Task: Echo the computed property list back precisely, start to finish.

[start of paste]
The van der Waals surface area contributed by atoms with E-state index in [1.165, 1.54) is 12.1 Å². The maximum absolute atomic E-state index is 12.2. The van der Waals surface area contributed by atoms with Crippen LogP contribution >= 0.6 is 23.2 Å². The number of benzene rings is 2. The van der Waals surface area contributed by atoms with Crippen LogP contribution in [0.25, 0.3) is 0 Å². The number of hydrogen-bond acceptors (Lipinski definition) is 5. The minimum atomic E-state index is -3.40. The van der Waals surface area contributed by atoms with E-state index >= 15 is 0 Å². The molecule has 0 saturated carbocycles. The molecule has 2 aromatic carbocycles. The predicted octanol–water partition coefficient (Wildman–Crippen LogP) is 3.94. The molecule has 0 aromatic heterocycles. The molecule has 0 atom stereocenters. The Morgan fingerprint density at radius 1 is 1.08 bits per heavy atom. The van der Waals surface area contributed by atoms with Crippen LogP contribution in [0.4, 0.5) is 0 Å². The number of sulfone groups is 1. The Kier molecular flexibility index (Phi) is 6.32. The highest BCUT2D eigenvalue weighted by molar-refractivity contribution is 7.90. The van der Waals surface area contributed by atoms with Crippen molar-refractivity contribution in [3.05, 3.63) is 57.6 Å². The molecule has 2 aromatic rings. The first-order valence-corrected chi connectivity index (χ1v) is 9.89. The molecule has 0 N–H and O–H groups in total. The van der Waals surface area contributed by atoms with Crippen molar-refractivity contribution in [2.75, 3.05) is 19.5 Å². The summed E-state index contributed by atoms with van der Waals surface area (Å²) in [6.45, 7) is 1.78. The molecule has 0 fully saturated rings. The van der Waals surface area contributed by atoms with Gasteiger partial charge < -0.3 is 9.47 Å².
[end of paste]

The van der Waals surface area contributed by atoms with E-state index in [1.165, 1.54) is 12.1 Å². The maximum absolute atomic E-state index is 12.2. The van der Waals surface area contributed by atoms with Crippen LogP contribution >= 0.6 is 23.2 Å². The number of benzene rings is 2. The van der Waals surface area contributed by atoms with Crippen LogP contribution in [0.25, 0.3) is 0 Å². The number of hydrogen-bond acceptors (Lipinski definition) is 5. The minimum atomic E-state index is -3.40. The van der Waals surface area contributed by atoms with E-state index >= 15 is 0 Å². The molecule has 0 saturated carbocycles. The molecule has 2 aromatic carbocycles. The predicted octanol–water partition coefficient (Wildman–Crippen LogP) is 3.94. The molecule has 0 aromatic heterocycles. The molecule has 0 atom stereocenters. The Morgan fingerprint density at radius 1 is 1.08 bits per heavy atom. The van der Waals surface area contributed by atoms with Crippen LogP contribution in [0.4, 0.5) is 0 Å². The number of sulfone groups is 1. The Kier molecular flexibility index (Phi) is 6.32. The highest BCUT2D eigenvalue weighted by molar-refractivity contribution is 7.90. The van der Waals surface area contributed by atoms with Crippen molar-refractivity contribution in [3.05, 3.63) is 57.6 Å². The molecule has 2 aromatic rings. The first-order valence-corrected chi connectivity index (χ1v) is 9.89. The molecule has 0 N–H and O–H groups in total. The van der Waals surface area contributed by atoms with Crippen molar-refractivity contribution in [2.75, 3.05) is 19.5 Å². The summed E-state index contributed by atoms with van der Waals surface area (Å²) in [6.45, 7) is 1.78. The molecule has 0 fully saturated rings. The van der Waals surface area contributed by atoms with Gasteiger partial charge < -0.3 is 9.47 Å².